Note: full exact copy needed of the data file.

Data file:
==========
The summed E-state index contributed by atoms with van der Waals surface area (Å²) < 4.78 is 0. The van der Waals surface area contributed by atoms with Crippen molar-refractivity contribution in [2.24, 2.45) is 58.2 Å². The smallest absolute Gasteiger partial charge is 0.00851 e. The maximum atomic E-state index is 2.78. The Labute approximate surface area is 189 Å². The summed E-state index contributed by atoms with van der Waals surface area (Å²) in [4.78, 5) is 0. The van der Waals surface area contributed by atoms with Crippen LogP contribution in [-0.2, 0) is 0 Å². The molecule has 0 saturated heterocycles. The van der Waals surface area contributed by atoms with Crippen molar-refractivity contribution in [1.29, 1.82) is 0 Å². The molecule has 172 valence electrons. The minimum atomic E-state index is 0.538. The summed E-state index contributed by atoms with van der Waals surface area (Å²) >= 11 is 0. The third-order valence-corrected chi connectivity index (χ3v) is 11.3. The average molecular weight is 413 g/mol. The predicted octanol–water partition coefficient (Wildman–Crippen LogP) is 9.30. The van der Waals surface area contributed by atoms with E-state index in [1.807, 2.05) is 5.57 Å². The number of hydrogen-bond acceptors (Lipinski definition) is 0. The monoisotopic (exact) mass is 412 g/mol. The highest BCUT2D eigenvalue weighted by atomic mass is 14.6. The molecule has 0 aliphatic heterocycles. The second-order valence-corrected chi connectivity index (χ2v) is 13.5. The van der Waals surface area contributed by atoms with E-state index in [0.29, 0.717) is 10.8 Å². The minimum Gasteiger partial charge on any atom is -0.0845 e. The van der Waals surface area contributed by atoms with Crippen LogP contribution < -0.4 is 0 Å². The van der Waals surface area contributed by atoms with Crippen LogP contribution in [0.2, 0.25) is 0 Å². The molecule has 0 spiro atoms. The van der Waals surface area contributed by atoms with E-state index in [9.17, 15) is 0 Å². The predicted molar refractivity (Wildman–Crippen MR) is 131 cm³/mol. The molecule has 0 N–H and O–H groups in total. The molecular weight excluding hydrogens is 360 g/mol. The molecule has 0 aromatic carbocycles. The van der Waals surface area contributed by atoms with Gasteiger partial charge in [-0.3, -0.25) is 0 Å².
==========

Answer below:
The summed E-state index contributed by atoms with van der Waals surface area (Å²) < 4.78 is 0. The van der Waals surface area contributed by atoms with Crippen molar-refractivity contribution in [2.24, 2.45) is 58.2 Å². The smallest absolute Gasteiger partial charge is 0.00851 e. The maximum atomic E-state index is 2.78. The Labute approximate surface area is 189 Å². The summed E-state index contributed by atoms with van der Waals surface area (Å²) in [4.78, 5) is 0. The van der Waals surface area contributed by atoms with Crippen LogP contribution in [-0.2, 0) is 0 Å². The molecule has 0 saturated heterocycles. The van der Waals surface area contributed by atoms with Crippen molar-refractivity contribution in [1.29, 1.82) is 0 Å². The molecule has 172 valence electrons. The minimum atomic E-state index is 0.538. The summed E-state index contributed by atoms with van der Waals surface area (Å²) >= 11 is 0. The third-order valence-corrected chi connectivity index (χ3v) is 11.3. The average molecular weight is 413 g/mol. The predicted octanol–water partition coefficient (Wildman–Crippen LogP) is 9.30. The van der Waals surface area contributed by atoms with E-state index in [1.807, 2.05) is 5.57 Å². The number of hydrogen-bond acceptors (Lipinski definition) is 0. The monoisotopic (exact) mass is 412 g/mol. The highest BCUT2D eigenvalue weighted by atomic mass is 14.6. The molecule has 0 aliphatic heterocycles. The second-order valence-corrected chi connectivity index (χ2v) is 13.5. The van der Waals surface area contributed by atoms with E-state index in [0.29, 0.717) is 10.8 Å². The minimum Gasteiger partial charge on any atom is -0.0845 e. The van der Waals surface area contributed by atoms with Crippen LogP contribution < -0.4 is 0 Å². The van der Waals surface area contributed by atoms with Crippen LogP contribution in [0.2, 0.25) is 0 Å². The molecule has 0 spiro atoms. The van der Waals surface area contributed by atoms with E-state index in [9.17, 15) is 0 Å². The predicted molar refractivity (Wildman–Crippen MR) is 131 cm³/mol. The molecule has 0 N–H and O–H groups in total. The molecular weight excluding hydrogens is 360 g/mol. The molecule has 0 aromatic carbocycles. The van der Waals surface area contributed by atoms with Gasteiger partial charge in [-0.3, -0.25) is 0 Å².